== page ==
Alumni stories

Delaware: Days of exploring national security

My name is Bayasgalan.S. I am researcher and lecturer at School of Foreign Service NUM majoring on International Relations and National Security Policymaking. It is my pleas-ure to share my experience of participating in the SUSI program and visiting the United States in the alumni newslet-ter. I participated in the Studies at the United States Insti-tutes (SUSI) program on U.S. National Security.

It is needless to say what a golden chance it was for me to be chosen to attend this program and having an opportunity to take lessons on U.S National Security issues from experi-enced professors and meet with diverse professionals in the field. The unique advantage of the SUSI program I attended was that it gave me a chance not only to hear some theoreti-cal issues but also experience them in practice by visiting places of implementation.

During the program, it was also interesting to learn about the national security issues of other countries from the 20 other participants from all over the world. I had often been interested in the national security issues that "small" countries like Mongolia face and have often been argued that smaller countries have little to fear in that area. But for Mongolia, as a unique country with its own history, culture and civilization, the issue of national security is very important.

The program was full of interesting and sometimes challeng-ing events starting from when I landed at O‟Hare Interna-tional Airport in Chicago. For a novis traveler like me you can imagine what a hussle that was trying to go through the customs at this huge international airport and hurrying to catch my next flight to Philadelphia where at last I reached my final destination and was deeply relieved to see some-one waiting there to pick me up.

After arriving to New Ark, a small city between New York and Washington DC, not far from Philadelphia ,I found out that almost all of the military and national security Institu-tions are located alongside of Atlantic coast. Maybe be-cause this area has historical importance; where first 13 colonial states were formed, or it is because they are closer to Washington DC, I guess. After all, the State of Delaware, where I spent most of my days, is proud of being the first State which declared independence in the history of the U.S. Its pride was evident when I had a chance to visit places of historical importance, for example battlefield of civil war and war for independence.

Knowing that all states of the U.S have their own tax rules, my most pleasant surprise was when I found that the only state in the U.S without any tax is Delaware. I enjoyed the cheap prices there and was especially grateful to the De-partment of State for choosing Delaware for this SUSI pro-gram when I visited the book stores. One of my biggest goals of participating in the SUSI program was to collect as much reading and research materials on the national security topic as we have not many publications on the topic in Mon-golia and bring them home for my own and my students studies. People in Delaware were proud that one can find almost all brand name companies there.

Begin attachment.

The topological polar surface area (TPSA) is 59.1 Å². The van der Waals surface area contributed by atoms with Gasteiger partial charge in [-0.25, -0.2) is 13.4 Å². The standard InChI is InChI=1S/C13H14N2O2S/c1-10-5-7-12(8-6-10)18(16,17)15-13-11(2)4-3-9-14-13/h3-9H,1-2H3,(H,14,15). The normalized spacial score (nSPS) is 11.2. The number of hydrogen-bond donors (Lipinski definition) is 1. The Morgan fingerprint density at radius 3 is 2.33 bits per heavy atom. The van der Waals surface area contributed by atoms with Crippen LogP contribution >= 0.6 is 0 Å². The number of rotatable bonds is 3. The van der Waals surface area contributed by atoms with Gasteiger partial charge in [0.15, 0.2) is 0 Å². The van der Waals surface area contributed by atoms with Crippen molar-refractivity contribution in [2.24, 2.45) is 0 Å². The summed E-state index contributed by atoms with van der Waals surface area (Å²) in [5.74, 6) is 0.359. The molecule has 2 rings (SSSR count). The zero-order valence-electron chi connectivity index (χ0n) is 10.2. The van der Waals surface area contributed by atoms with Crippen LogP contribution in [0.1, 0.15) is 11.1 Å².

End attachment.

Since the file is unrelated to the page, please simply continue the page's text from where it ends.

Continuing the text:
In Philadelphia, city close to Delaware, we enjoyed visits to many interesting places such as Museum of Arts, which im-

pressed me a lot. Also I had fun trying many sea food which I could hardly find in Mongolia.

When I was in Delaware it was middle of the winter. In Atlantic coastal areas there were huge amount of snow which sometimes caused schools and universities to close. I think some Americans prefer to leave their vehicles where they are, covered with snow, because nobody can move them in heavy snow.

The climate in Atlantic coastal area was warmer compared to Mongolia. And I think that was a problem because the heavy snow on the road started melting at day and at night it became solid which made glaciers on the road by next morning. When we went from hotel the road was so dangerous that made even the most comfortable vehicles shake, sometimes I was worried that the tires may break because of the sharp frozen ice. It seemed to me that now I understood why people don‟t want to use their cars in winter.

During the program we visited many places of importance starting from battlefield ending with defense and national security institutions. Among them the most impressive for me were Ministry of Defense (known as Pentagon) and West Point.

During the program we had many interesting lectures con-cerning U.S foreign policymaking and national security issues. The lectures were led by prof. Mark Miller who became my close friend and adviser on research projects.

We had great opportunity to listen to major professionals, researcher, professors and high ranking officers. The lec-tions included variety of issues on national security including international terrorism, immigration, food safety and na-tional defense.

I was very honored to have an opportunity to give a lec-ture on Mongolia‟s national security policy. It did not sur-prise me that I had to introduce Mongolia to those repre-sentatives from other countries, who had almost no knowl-edge about what country Mongolia is. However, I was happy that this provided me with an opportunity to intro-duce Mongolia to whom it was unknown.

Professors at University of Delaware didn‟t have much understanding about Mongolia either and they jokingly said that after listening to my lecture they have "concise knowledge of Mongolia within a day".

Upon the completion of the program we were granted certificates by an official from the Department of State.

Finally, I would like to say that I greatly appreciate the U.S. Embassy and the SUSI program organizers for giving me this unique opportunity to know more about the U.S. and make international friends and build professional ties.